Of course, the semantics don’t matter in the end. What is of more significance is that the anointment of a pub as the UK’s best restaurant epitomises the wider casualisation of the eating-out sector overall.
Indeed, the service style at The Hand is as far from the stiff, old-fashioned image of stuffy French restaurants as one can imagine. Staff are professional but personable: “I don’t care where someone’s trained or what qualifications they’ve got, if they don’t smile at customers as soon as they walk through the door, they’re not right for us,” says the boss.
“The way the tables are set up here you have to pass plates over people; you can’t serve it all from the diner’s left shoulder and top up their wine all the time. It’s much more important for them to build an individual relationship with each table.”
The Hand & Flowers is on the point of unveiling a new £300,000 side extension, which will add 30 per cent extra floor space to the building. It will not result in any more tables in the dining space, however, but instead will house a new oak-beamed bar. The aim is to free up the currently cramped entry area and provide somewhere for customers to have pre- and post-meal drinks. It will also mean that guests staying in the four letting rooms next door will have a check-in and lounge space. More room are coming on stream next year too from a house the Kerridges are soon to convert in the centre of Marlow.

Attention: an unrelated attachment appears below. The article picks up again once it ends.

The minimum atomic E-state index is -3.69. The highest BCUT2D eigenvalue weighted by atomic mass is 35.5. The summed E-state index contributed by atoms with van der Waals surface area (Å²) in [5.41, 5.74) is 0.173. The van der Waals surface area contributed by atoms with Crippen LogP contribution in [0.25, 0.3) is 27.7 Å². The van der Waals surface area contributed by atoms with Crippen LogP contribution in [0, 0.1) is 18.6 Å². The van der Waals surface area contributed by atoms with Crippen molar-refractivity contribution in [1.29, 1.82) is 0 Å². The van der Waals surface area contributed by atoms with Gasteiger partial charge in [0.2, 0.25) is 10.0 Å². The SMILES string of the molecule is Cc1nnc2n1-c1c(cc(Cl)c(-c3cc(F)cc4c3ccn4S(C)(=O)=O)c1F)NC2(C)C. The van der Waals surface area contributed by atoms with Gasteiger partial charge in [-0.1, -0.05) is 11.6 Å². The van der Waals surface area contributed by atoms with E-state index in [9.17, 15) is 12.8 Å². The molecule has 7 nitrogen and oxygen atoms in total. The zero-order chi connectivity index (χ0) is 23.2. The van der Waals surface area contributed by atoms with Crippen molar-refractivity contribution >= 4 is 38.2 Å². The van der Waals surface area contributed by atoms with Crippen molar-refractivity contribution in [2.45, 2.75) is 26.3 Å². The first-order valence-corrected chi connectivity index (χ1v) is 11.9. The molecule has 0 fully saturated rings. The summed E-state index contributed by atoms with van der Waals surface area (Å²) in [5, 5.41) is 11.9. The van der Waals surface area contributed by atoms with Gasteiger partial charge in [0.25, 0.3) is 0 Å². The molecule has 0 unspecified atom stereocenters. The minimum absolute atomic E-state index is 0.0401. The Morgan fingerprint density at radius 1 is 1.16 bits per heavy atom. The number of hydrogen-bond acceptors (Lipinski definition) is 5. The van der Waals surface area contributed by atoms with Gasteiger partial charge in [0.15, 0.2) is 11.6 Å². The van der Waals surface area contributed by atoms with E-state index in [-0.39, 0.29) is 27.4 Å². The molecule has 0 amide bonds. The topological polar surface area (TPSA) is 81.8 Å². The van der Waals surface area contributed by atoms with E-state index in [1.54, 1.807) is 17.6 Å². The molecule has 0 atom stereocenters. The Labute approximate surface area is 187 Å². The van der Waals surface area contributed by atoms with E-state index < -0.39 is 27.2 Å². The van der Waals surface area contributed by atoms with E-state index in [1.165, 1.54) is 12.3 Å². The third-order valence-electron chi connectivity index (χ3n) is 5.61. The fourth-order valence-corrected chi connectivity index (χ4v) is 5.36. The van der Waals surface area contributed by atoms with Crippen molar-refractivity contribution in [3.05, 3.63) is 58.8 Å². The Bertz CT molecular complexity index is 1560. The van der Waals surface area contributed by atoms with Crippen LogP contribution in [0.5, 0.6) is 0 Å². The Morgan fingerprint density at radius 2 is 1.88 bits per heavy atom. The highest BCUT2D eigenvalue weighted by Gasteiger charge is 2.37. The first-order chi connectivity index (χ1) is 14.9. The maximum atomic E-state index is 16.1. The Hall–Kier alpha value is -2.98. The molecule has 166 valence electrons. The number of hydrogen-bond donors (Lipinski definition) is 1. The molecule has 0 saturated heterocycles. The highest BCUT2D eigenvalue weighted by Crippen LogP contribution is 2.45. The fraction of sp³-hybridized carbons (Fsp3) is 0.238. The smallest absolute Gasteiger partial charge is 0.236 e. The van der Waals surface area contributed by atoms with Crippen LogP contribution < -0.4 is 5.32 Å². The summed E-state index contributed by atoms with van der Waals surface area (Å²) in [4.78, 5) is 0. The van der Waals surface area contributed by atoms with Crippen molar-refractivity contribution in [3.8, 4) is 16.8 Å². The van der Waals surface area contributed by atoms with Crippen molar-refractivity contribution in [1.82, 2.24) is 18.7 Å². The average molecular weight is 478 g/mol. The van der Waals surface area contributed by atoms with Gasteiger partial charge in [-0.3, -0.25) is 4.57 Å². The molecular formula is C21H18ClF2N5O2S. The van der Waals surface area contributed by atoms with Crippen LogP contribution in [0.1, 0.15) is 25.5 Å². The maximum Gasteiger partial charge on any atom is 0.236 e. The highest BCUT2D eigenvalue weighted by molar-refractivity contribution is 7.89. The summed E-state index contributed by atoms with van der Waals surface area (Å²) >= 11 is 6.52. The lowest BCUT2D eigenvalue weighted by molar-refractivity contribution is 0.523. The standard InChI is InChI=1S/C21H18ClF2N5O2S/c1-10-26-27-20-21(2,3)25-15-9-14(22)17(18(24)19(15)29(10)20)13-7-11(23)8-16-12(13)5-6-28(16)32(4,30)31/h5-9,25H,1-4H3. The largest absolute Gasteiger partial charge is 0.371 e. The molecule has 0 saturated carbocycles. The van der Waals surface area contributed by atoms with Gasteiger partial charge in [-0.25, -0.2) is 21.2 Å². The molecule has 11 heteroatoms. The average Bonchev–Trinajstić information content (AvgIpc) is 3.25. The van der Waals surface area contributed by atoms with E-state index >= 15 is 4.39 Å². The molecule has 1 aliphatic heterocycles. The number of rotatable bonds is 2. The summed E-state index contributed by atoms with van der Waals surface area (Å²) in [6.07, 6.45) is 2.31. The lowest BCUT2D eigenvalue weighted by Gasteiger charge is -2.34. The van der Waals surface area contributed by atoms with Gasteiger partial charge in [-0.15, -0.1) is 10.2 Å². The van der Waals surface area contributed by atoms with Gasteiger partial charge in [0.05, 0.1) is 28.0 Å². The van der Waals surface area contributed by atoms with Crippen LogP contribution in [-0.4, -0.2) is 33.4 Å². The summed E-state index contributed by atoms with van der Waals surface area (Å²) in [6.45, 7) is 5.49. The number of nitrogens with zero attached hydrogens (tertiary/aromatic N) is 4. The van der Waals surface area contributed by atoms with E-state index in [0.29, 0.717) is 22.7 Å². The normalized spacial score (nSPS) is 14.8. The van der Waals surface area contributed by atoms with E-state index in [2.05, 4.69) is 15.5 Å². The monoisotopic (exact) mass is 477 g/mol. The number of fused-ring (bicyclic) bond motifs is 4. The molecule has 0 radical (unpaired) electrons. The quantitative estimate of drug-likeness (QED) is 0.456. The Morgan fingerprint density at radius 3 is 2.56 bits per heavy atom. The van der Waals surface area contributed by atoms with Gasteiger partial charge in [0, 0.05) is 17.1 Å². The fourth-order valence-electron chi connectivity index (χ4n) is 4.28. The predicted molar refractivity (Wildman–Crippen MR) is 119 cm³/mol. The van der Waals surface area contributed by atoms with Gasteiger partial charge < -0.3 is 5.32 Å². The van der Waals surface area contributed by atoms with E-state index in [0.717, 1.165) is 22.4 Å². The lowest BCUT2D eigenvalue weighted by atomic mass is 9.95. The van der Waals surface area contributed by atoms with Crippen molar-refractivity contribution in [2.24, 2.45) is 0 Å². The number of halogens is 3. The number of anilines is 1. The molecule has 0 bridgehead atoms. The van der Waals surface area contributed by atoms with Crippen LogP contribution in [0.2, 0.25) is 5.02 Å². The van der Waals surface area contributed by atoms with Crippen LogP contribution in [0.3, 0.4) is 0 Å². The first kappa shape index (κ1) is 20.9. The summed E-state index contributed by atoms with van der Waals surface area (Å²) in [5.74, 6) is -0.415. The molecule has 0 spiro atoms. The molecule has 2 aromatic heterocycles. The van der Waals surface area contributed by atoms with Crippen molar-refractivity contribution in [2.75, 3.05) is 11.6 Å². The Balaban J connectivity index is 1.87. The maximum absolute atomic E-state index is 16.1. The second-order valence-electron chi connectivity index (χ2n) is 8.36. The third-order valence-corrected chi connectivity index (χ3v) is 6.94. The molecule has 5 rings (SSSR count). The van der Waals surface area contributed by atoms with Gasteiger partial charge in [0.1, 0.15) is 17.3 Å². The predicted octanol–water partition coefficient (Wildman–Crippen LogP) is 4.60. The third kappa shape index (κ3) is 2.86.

The addition is about ‘softening’ service and reducing bottlenecks; essentially improving the customer experience rather than increasing revenue. But it also gives Kerridge the chance to reintroduce a few seats at the new bar which will be reserved for walk-ins – something that has inevitably been lost in recent years. “I still want the locals to be able to pop in and have a drink and some food,” he adds.
After such an extraordinary year, Kerridge is hoping for some breathing space in the coming months. He still works plenty of shifts in the kitchen and is currently focused on improving his lifestyle too: having quit drinking and shed a lot of weight in recent months, he now swims a substantial 1,800m most mornings.
But there are always fresh plans bubbling away. Having turned down the chance to open in London, he is now looking closer to home. “I’d like to open another pub nearby, probably in Marlow itself. I’d want it to be a simple affair. My target is to be the first pub to win a Michelin star with Sky Sports on the telly!”
This article is in the November 2013 issue of Restaurant magazine. Out now.